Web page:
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Quebec real estate: 2020 trends

Real estate prices in Quebec soared in 2019. This upward trend should continue in 2020, but may start losing steam. Hélène Bégin, Desjardins Group’s Senior Economist, analyzes the main real estate trends.

“The number of sales in Quebec could rise 5% in 2020 compared to roughly 10% in 2019. The increase in average prices will reach 3% next year after about 5% this year.”[1]

Real estate prices keep climbing

Skyrocketing Montreal real estate prices grabbed a lot of attention in 2019, but prices outside Montreal also rose significantly. A noteworthy exception was Côte-Nord, where prices dropped slightly.

The average sale price across the province was $323,000 in 2019.

Bidding wars: The new normal?

During the last year, a growing number of properties in Greater Montreal sold above asking. This included 30% of single-family homes in Pointe‑Claire, Kirkland, Beaconsfield, Rosemont–La-Petite‑Patrie and Villeray–Saint-Michel–Parc-Extension.

In 2020, “the chances are high that bidding wars will be even more widespread in Montreal. Although the phenomenon is less obvious in the Gatineau and Quebec City Census Metropolitan Areas (CMAs), it has probably increased there, too,” said Hélène Bégin.

Montreal’s overheated real estate market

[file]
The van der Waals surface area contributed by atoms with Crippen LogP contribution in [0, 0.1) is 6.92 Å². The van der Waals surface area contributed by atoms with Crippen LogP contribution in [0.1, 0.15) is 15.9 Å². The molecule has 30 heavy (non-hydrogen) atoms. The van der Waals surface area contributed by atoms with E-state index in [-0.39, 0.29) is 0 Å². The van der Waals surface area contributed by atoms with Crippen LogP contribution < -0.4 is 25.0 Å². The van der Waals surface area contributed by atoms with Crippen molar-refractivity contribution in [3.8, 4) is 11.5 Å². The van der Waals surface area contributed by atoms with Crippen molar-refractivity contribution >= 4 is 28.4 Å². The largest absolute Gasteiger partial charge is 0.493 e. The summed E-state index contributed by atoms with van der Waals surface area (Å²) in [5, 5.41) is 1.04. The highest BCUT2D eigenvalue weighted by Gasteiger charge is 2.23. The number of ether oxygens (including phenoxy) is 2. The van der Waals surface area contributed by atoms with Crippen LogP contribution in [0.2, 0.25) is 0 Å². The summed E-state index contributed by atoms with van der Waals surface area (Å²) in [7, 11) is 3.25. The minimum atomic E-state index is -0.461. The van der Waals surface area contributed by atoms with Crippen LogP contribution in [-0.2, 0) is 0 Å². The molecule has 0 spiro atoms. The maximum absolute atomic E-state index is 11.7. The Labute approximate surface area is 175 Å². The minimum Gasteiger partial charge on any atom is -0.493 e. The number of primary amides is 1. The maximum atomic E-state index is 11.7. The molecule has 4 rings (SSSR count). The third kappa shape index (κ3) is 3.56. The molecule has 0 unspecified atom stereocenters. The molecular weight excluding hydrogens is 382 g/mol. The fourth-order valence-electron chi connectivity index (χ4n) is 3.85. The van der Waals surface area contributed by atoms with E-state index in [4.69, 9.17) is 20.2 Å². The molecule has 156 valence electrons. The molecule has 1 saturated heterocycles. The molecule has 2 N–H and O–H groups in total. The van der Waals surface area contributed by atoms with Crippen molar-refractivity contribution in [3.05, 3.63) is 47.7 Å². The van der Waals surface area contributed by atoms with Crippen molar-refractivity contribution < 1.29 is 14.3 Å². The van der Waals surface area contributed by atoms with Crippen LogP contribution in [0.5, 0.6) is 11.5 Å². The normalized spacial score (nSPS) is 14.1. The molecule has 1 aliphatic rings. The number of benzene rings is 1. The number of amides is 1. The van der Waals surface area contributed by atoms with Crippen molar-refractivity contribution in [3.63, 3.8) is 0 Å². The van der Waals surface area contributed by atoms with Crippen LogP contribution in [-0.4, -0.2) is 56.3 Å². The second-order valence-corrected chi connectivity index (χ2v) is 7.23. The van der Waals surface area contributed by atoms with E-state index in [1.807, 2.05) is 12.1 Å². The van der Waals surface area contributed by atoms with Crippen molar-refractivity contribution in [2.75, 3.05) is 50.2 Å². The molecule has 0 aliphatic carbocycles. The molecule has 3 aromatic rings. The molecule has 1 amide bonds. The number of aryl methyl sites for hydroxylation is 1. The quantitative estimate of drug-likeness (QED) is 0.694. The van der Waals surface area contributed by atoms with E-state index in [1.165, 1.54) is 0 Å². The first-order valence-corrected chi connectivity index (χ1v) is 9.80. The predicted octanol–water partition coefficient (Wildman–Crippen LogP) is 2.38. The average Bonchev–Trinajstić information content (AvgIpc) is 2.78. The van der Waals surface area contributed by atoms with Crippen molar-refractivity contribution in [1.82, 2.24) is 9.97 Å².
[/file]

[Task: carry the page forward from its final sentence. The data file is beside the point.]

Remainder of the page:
Higher demand, lower supply and a shortage of properties have come together to fuel overheated markets in Montreal and Ottawa. From January to October 2019, the cumulative increase in prices reached 5.8% in Montreal and 7.9% in Ottawa.

According to the Canada Mortgage and Housing Corporation (CMHC), the degree of overvaluation remains low in Montreal. Montreal’s market is far from being as problematic as Toronto’s was two years ago.

“As long as the economy, job creation and interest rates remain favourable, activity will be sustained. Apart from stricter regulation, only a massive economic shock could destabilize the Montreal real estate market. For now, the risk of this happening remains fairly low,” said Bégin.

Interest rates still low

The troubled global economy has kept fixed mortgage rates low. No changes are expected in 2020. The same goes for variable mortgage rates and credit margins with interest rates that vary based on the Bank of Canada’s (BoC’s) overnight rate. Key rates in Canada remained stable in 2019 despite the three cuts imposed in the United States.

“In Quebec as in Ontario, as along as the economy remains robust and employment grows, low borrowing costs will continue to stimulate the residential sector. Nonetheless, if economic growth were to slow more than forecast for 2020, the housing market would follow suit,” said Bégin.

Financial assistance for first-time buyers

Since the fall, the Canada Mortgage and Housing Corporation (CMHC) has been offering first-time home buyers financial assistance equivalent to 5% or 10% of the property value. It’s meant to help would-be home buyers increase their down payment, thereby bringing down the size of their mortgage.
Learn more about the First-time Home Buyer Incentive

[1] Activity Remains Strong in Quebec and Regains Strength in Ontario, Desjardins, Economic Studies, Spotlight on Housing, December 3, 2019.